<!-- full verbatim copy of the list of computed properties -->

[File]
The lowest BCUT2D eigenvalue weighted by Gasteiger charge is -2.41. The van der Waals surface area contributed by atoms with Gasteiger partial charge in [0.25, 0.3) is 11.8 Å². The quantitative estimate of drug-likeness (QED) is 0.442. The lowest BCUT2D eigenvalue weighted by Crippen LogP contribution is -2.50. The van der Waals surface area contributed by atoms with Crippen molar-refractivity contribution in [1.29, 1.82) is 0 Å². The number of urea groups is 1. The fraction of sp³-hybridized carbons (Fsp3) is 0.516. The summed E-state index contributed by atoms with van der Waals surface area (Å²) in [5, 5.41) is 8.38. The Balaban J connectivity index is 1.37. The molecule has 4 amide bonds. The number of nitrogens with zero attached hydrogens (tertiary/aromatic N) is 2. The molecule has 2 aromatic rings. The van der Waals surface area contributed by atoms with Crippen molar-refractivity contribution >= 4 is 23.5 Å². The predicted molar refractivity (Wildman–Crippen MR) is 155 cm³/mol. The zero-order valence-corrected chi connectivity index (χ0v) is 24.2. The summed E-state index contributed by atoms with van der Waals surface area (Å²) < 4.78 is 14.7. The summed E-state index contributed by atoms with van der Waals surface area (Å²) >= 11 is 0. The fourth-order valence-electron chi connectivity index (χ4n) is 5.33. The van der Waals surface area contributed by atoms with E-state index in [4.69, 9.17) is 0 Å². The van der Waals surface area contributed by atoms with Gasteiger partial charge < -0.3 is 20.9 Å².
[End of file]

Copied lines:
The lowest BCUT2D eigenvalue weighted by Gasteiger charge is -2.41. The van der Waals surface area contributed by atoms with Gasteiger partial charge in [0.25, 0.3) is 11.8 Å². The quantitative estimate of drug-likeness (QED) is 0.442. The lowest BCUT2D eigenvalue weighted by Crippen LogP contribution is -2.50. The van der Waals surface area contributed by atoms with Crippen molar-refractivity contribution in [1.29, 1.82) is 0 Å². The number of urea groups is 1. The fraction of sp³-hybridized carbons (Fsp3) is 0.516. The summed E-state index contributed by atoms with van der Waals surface area (Å²) in [5, 5.41) is 8.38. The Balaban J connectivity index is 1.37. The molecule has 4 amide bonds. The number of nitrogens with zero attached hydrogens (tertiary/aromatic N) is 2. The molecule has 2 aromatic rings. The van der Waals surface area contributed by atoms with Crippen molar-refractivity contribution >= 4 is 23.5 Å². The predicted molar refractivity (Wildman–Crippen MR) is 155 cm³/mol. The zero-order valence-corrected chi connectivity index (χ0v) is 24.2. The summed E-state index contributed by atoms with van der Waals surface area (Å²) < 4.78 is 14.7. The summed E-state index contributed by atoms with van der Waals surface area (Å²) >= 11 is 0. The fourth-order valence-electron chi connectivity index (χ4n) is 5.33. The van der Waals surface area contributed by atoms with E-state index in [4.69, 9.17) is 0 Å². The van der Waals surface area contributed by atoms with Gasteiger partial charge < -0.3 is 20.9 Å².